xii Preface
and few of the important questions can yet be answered with certainty.
I believe, however, that we now know enough to warrant a book on
quantum gravity in 2+1 dimensions.
In fact, we know enough for two books. Over the past few years, the
field has split into two weakly interacting sectors, one dealing with the
scattering of point particles and the other with empty space 'quantum
cosmology'. This book is about the latter. To try to keep some focus, I
have omitted almost all discussion of the very interesting work on point
sources and matter interactions. Even with this restriction, the treatment
here is incomplete and idiosyncratic: I discuss certain aspects of quantum
gravity - those I understand best - in some detail, and treat others rather
sketchily or not at all. Perhaps a reader will be inspired to write 'Volume
IF.
I have assumed that the reader understands basic general relativity,
at the level of the first chapters of Wald [274] or Track 1 of Misner,
Thorne, and Wheeler
[198].
Some familiarity with a physicist's version of
differential topology will be helpful, although the book does not require
knowledge of the intricacies of two- and three-manifold topology. I have
also assumed that the reader is reasonably comfortable with quantum
mechanics (canonical quantization, the Heisenberg and Schrodinger pic-
tures,
constraints, gauge invariance and gauge-fixing), and has had some
exposure to quantum field theory. For the most part, however, I have
not used very deep or difficult results, and when such complications were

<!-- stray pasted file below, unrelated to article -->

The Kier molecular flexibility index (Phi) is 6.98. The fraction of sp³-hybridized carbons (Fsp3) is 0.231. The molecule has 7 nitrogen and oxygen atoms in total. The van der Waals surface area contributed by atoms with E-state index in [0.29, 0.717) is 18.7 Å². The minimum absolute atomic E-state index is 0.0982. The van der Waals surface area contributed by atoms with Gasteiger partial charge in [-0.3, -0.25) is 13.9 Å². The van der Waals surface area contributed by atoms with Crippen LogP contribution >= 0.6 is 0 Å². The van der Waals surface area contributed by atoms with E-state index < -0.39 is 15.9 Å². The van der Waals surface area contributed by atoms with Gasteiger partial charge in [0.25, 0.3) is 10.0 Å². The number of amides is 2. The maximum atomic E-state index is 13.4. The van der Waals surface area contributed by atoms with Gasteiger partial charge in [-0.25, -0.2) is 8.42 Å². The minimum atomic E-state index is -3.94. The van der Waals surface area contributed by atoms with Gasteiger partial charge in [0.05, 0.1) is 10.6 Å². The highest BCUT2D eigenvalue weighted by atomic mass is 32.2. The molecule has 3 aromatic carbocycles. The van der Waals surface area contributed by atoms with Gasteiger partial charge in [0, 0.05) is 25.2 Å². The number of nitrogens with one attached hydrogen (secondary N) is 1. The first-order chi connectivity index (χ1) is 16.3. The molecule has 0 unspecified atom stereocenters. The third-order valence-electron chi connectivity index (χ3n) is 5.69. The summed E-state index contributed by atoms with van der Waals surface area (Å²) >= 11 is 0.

necessary, I have tried to explain them reasonably well. I end the book
with three appendices, on the topology of manifolds, causal structures,
and differential geometry and fiber bundles. These are not substitutes for
texts,
but they may help the reader through some of the more obscure
sections of this work.
This book is the product of countless conversations, collaborations,
arguments, and patient explanations by those who understood more than
I did. Much of what I know about quantum gravity was taught to me by
Bryce and Cecile DeWitt. My original interest in the (2+l)-dimensional
model was inspired by Ed Witten. The idea for a book was first suggested
by Gianluca Grignani and Pasquale Sodano, with whom I worked on
an early version. I have learned much from my collaborators, Russell
Cosgrove, Shanta de Alwis, Jack Gegenberg, Ian Kogan, Robert Mann,
Jeanette Nelson, and Claudio Teitelboim. A number of mathematicians
have helped me steer through the shoals of three-dimensional geometry
and topology, among them William
Abikoff,
Scott Axelrod, Walter Carlip,
William Goldman, Joel Hass, Wolfgang Luck, Geoff Mess, Alan Reid,
and Scott Wolpert. I can only mention a few of the many physicists who
have assisted me along the way: Arley Anderson, Abhay Ashtekar, Max
Banados, David Brown, Marc Henneaux, Akio Hosoya, Ted Jacobson,
Cambridge Books Online © Cambridge University Press, 2009